AIM ISAs address this problem. They offer a fast and flexible solution to inheritance tax planning, allowing investors to retain control of and access to their money, while, as previously mentioned, delivering inheritance tax relief after just two years (provided the investments are still held at the time of death) and taking advantage of the tax benefits of an ISA wrapper. You can make a cash subscription using this tax year’s current ISA allowance (£20,000) and/or transfer your existing ISAs. You also have the option to withdraw money if you need it in future years.

Trust funds

Gifting assets to trust is usually a one way street i.e. you cannot have the fund back. It is free from IHT in seven years and can be held in trust as an investment in shares/unit trusts/investment bonds etc.

Why is making a will important?

Having a correctly structured will can help minimise IHT by ensuring your assets are passed to your designated beneficiaries in a tax efficient manner. The disposition of a person’s estate after death is governed primarily by the person’s will or, if no valid will exists, by the laws of intestacy.

How can Trust Matters reduce my inheritance tax liability?

We are financial advisers who specialise in inheritance tax planning. Our belief is that estate planning should be a lifetime relationship with our clients and we pride ourselves in offering a service which measures up to this belief.

Our services give our clients the peace of mind that they have their affairs in order both during their life, and for their beneficiaries after they have departed. We are always on hand for guidance and advice for you and your family.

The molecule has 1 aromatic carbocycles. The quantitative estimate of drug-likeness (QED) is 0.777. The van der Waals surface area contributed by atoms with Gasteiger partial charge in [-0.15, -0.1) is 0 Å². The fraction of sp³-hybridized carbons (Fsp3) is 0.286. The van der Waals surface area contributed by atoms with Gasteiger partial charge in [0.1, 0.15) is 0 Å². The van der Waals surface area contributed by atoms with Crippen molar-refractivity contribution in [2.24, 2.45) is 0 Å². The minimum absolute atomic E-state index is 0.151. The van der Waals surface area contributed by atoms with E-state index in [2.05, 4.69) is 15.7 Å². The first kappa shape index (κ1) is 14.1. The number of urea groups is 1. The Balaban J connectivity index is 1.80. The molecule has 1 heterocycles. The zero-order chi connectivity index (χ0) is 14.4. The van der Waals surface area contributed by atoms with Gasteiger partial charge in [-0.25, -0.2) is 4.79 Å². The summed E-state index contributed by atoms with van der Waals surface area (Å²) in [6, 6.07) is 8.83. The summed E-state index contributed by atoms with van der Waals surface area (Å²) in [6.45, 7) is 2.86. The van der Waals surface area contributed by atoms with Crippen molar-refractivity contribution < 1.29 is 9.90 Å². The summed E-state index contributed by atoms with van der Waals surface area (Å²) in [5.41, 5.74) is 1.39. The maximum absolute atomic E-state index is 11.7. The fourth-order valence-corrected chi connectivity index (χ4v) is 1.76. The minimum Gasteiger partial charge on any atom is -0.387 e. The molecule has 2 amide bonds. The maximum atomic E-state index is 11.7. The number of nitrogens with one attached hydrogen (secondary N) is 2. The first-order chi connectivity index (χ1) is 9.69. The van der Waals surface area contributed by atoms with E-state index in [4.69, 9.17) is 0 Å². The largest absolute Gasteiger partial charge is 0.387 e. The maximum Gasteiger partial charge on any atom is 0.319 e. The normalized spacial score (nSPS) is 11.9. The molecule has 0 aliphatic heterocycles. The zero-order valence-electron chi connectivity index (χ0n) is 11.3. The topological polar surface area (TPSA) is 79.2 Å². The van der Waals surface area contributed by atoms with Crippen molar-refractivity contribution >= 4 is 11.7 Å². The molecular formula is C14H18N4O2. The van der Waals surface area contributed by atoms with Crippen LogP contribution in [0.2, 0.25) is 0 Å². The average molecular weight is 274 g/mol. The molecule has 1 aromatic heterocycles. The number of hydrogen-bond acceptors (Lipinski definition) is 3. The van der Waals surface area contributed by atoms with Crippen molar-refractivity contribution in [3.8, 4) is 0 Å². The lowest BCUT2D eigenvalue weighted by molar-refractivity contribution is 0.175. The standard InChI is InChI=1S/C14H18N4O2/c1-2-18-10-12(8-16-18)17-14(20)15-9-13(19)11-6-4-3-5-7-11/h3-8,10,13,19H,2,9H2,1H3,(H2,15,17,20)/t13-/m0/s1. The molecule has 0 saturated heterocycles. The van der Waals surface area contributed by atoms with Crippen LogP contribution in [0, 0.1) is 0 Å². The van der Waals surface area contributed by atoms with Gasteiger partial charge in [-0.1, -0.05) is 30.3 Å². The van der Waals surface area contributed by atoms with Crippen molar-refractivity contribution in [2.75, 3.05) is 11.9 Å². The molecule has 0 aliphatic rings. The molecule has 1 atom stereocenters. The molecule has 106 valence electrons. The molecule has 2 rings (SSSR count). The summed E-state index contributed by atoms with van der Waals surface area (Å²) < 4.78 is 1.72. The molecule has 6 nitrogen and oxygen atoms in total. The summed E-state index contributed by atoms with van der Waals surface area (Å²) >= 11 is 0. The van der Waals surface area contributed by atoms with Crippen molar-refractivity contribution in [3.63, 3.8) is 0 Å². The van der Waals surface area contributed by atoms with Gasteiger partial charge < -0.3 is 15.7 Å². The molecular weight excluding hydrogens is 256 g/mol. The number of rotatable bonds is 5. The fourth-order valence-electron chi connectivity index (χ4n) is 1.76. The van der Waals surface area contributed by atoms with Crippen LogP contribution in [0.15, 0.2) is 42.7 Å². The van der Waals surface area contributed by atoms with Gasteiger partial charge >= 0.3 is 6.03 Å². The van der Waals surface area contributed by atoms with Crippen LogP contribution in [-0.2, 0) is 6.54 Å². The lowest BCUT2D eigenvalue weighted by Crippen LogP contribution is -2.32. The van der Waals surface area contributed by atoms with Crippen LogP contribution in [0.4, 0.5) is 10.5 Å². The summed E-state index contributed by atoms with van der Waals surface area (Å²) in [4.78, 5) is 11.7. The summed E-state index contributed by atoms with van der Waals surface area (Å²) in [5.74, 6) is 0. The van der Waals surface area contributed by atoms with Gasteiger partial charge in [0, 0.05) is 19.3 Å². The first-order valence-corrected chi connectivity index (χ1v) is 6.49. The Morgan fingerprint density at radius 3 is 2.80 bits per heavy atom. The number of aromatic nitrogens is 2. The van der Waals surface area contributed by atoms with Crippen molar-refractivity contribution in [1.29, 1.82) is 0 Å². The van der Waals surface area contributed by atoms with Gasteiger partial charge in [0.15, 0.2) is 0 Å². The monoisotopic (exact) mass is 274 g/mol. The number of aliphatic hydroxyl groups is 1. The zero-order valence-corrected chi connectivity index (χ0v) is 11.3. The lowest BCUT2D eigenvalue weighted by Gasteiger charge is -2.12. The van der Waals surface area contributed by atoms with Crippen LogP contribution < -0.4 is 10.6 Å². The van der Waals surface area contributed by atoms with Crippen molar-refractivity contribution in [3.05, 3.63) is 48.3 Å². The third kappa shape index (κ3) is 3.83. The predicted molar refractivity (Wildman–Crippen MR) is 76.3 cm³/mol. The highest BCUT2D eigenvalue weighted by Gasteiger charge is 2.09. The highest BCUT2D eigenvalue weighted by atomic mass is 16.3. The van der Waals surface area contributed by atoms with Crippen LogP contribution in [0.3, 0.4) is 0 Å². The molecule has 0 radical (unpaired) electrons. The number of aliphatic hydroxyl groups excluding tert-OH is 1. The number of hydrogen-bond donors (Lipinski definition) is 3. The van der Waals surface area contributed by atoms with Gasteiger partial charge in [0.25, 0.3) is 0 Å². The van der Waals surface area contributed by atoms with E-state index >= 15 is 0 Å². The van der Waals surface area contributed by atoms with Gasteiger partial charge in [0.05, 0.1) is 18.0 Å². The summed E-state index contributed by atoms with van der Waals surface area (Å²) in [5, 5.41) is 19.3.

Our philosophy is to minimise or ideally eliminate your inheritance tax liability while ensuring you retain access to and control of your funds.

We will be holding three boardroom briefings this autumn, where you can find out more about reducing the amount of inheritance tax your loved ones will pay. These exclusive events take place at our St. Alban’s office on:

• Wednesday 12th September – Octopus Investments – 11:30am

• Tuesday 18th September – Downing LLP – 11:30am

• Wednesday 19th September – Oxford Capital Partners – 11:30am

For more information or to book your place, email, confirming the date(s) you wish to attend or alternatively give us a call on 01727 737 610.

Trust Matters Group is a trading style of Trust Matters Financial Services Ltd which is authorised and regulated by the Financial Conduct Authority. This article does not constitute advice and is for information purposes only. Trust Matters is happy to offer advice for clients on these products although charges may be applied. AIM shares are generally considered to be higher risk than some other investments. Investments are subject to financial markets and can fall or rise in value. IHT benefits are lost if the product is encashed before death. Sufficient funds should be retained in non IHT protected assets to allow withdrawals to be made without loss of benefits should encashment be necessary.

Featured Posts
Recent Posts
Search By Tags
Follow Us
  • Facebook Basic Square
  • Twitter Basic Square
  • Google+ Basic Square
bottom of page